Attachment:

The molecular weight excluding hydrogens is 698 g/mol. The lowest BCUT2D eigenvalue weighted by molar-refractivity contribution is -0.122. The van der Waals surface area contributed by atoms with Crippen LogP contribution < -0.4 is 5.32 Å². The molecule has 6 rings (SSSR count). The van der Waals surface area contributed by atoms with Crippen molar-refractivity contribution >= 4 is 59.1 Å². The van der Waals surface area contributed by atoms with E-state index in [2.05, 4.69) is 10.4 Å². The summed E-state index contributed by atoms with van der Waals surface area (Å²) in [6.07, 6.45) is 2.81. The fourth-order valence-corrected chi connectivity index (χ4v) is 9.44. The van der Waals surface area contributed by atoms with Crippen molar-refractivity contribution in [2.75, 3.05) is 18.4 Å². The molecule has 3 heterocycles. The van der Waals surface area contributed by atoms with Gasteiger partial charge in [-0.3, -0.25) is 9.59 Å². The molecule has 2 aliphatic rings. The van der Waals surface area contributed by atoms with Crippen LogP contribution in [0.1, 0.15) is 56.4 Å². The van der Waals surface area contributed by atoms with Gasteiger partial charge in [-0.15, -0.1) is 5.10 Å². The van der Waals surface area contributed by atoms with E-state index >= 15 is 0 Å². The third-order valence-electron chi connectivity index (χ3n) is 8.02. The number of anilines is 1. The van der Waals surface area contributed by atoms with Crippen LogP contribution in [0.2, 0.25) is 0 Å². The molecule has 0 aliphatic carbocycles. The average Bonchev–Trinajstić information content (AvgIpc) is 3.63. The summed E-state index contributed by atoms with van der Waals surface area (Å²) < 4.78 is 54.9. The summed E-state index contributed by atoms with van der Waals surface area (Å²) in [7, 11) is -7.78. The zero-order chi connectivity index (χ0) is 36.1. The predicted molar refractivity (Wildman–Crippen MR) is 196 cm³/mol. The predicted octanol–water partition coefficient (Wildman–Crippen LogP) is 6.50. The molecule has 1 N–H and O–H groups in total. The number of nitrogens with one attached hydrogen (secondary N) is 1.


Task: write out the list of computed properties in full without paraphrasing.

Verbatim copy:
The molecular weight excluding hydrogens is 698 g/mol. The lowest BCUT2D eigenvalue weighted by molar-refractivity contribution is -0.122. The van der Waals surface area contributed by atoms with Crippen LogP contribution < -0.4 is 5.32 Å². The molecule has 6 rings (SSSR count). The van der Waals surface area contributed by atoms with Crippen molar-refractivity contribution >= 4 is 59.1 Å². The van der Waals surface area contributed by atoms with E-state index in [2.05, 4.69) is 10.4 Å². The summed E-state index contributed by atoms with van der Waals surface area (Å²) in [6.07, 6.45) is 2.81. The fourth-order valence-corrected chi connectivity index (χ4v) is 9.44. The van der Waals surface area contributed by atoms with Crippen molar-refractivity contribution in [2.75, 3.05) is 18.4 Å². The molecule has 3 heterocycles. The van der Waals surface area contributed by atoms with Gasteiger partial charge in [-0.3, -0.25) is 9.59 Å². The molecule has 2 aliphatic rings. The van der Waals surface area contributed by atoms with Crippen LogP contribution in [0.1, 0.15) is 56.4 Å². The van der Waals surface area contributed by atoms with Gasteiger partial charge in [-0.15, -0.1) is 5.10 Å². The van der Waals surface area contributed by atoms with E-state index >= 15 is 0 Å². The third-order valence-electron chi connectivity index (χ3n) is 8.02. The number of anilines is 1. The van der Waals surface area contributed by atoms with Crippen LogP contribution in [0.2, 0.25) is 0 Å². The molecule has 0 aliphatic carbocycles. The average Bonchev–Trinajstić information content (AvgIpc) is 3.63. The summed E-state index contributed by atoms with van der Waals surface area (Å²) < 4.78 is 54.9. The summed E-state index contributed by atoms with van der Waals surface area (Å²) in [7, 11) is -7.78. The zero-order chi connectivity index (χ0) is 36.1. The predicted molar refractivity (Wildman–Crippen MR) is 196 cm³/mol. The predicted octanol–water partition coefficient (Wildman–Crippen LogP) is 6.50. The molecule has 1 N–H and O–H groups in total. The number of nitrogens with one attached hydrogen (secondary N) is 1.